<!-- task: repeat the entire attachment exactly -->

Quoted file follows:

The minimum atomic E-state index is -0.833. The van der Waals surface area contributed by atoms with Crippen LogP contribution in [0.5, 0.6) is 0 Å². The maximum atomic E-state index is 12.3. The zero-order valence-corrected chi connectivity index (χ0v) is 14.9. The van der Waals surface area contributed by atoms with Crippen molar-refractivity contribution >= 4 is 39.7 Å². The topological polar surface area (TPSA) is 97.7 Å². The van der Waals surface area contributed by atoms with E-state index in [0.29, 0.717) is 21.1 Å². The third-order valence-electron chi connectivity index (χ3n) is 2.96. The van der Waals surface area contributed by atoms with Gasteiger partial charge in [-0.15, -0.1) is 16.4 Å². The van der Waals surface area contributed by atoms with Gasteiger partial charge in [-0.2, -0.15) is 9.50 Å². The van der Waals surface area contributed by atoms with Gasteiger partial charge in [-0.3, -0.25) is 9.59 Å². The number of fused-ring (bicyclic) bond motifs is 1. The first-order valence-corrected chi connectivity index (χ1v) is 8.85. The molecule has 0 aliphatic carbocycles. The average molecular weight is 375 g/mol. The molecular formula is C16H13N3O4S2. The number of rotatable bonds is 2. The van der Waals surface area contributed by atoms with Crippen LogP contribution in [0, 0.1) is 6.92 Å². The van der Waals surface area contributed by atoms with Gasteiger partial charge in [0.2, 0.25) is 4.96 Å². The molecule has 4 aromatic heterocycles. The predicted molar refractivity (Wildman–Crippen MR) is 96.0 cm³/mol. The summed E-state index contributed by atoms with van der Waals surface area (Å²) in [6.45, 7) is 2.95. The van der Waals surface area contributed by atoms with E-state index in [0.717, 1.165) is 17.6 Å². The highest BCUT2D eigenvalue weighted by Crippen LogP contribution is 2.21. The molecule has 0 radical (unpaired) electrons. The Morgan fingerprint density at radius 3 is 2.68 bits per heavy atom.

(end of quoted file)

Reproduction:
The minimum atomic E-state index is -0.833. The van der Waals surface area contributed by atoms with Crippen LogP contribution in [0.5, 0.6) is 0 Å². The maximum atomic E-state index is 12.3. The zero-order valence-corrected chi connectivity index (χ0v) is 14.9. The van der Waals surface area contributed by atoms with Crippen molar-refractivity contribution >= 4 is 39.7 Å². The topological polar surface area (TPSA) is 97.7 Å². The van der Waals surface area contributed by atoms with E-state index in [0.29, 0.717) is 21.1 Å². The third-order valence-electron chi connectivity index (χ3n) is 2.96. The van der Waals surface area contributed by atoms with Gasteiger partial charge in [-0.15, -0.1) is 16.4 Å². The van der Waals surface area contributed by atoms with Gasteiger partial charge in [-0.2, -0.15) is 9.50 Å². The van der Waals surface area contributed by atoms with Gasteiger partial charge in [-0.3, -0.25) is 9.59 Å². The number of fused-ring (bicyclic) bond motifs is 1. The first-order valence-corrected chi connectivity index (χ1v) is 8.85. The molecule has 0 aliphatic carbocycles. The average molecular weight is 375 g/mol. The molecular formula is C16H13N3O4S2. The number of rotatable bonds is 2. The van der Waals surface area contributed by atoms with Crippen LogP contribution in [0, 0.1) is 6.92 Å². The van der Waals surface area contributed by atoms with Gasteiger partial charge in [0.2, 0.25) is 4.96 Å². The molecule has 4 aromatic heterocycles. The predicted molar refractivity (Wildman–Crippen MR) is 96.0 cm³/mol. The summed E-state index contributed by atoms with van der Waals surface area (Å²) in [6.45, 7) is 2.95. The van der Waals surface area contributed by atoms with E-state index in [0.717, 1.165) is 17.6 Å². The highest BCUT2D eigenvalue weighted by Crippen LogP contribution is 2.21. The molecule has 0 radical (unpaired) electrons. The Morgan fingerprint density at radius 3 is 2.68 bits per heavy atom.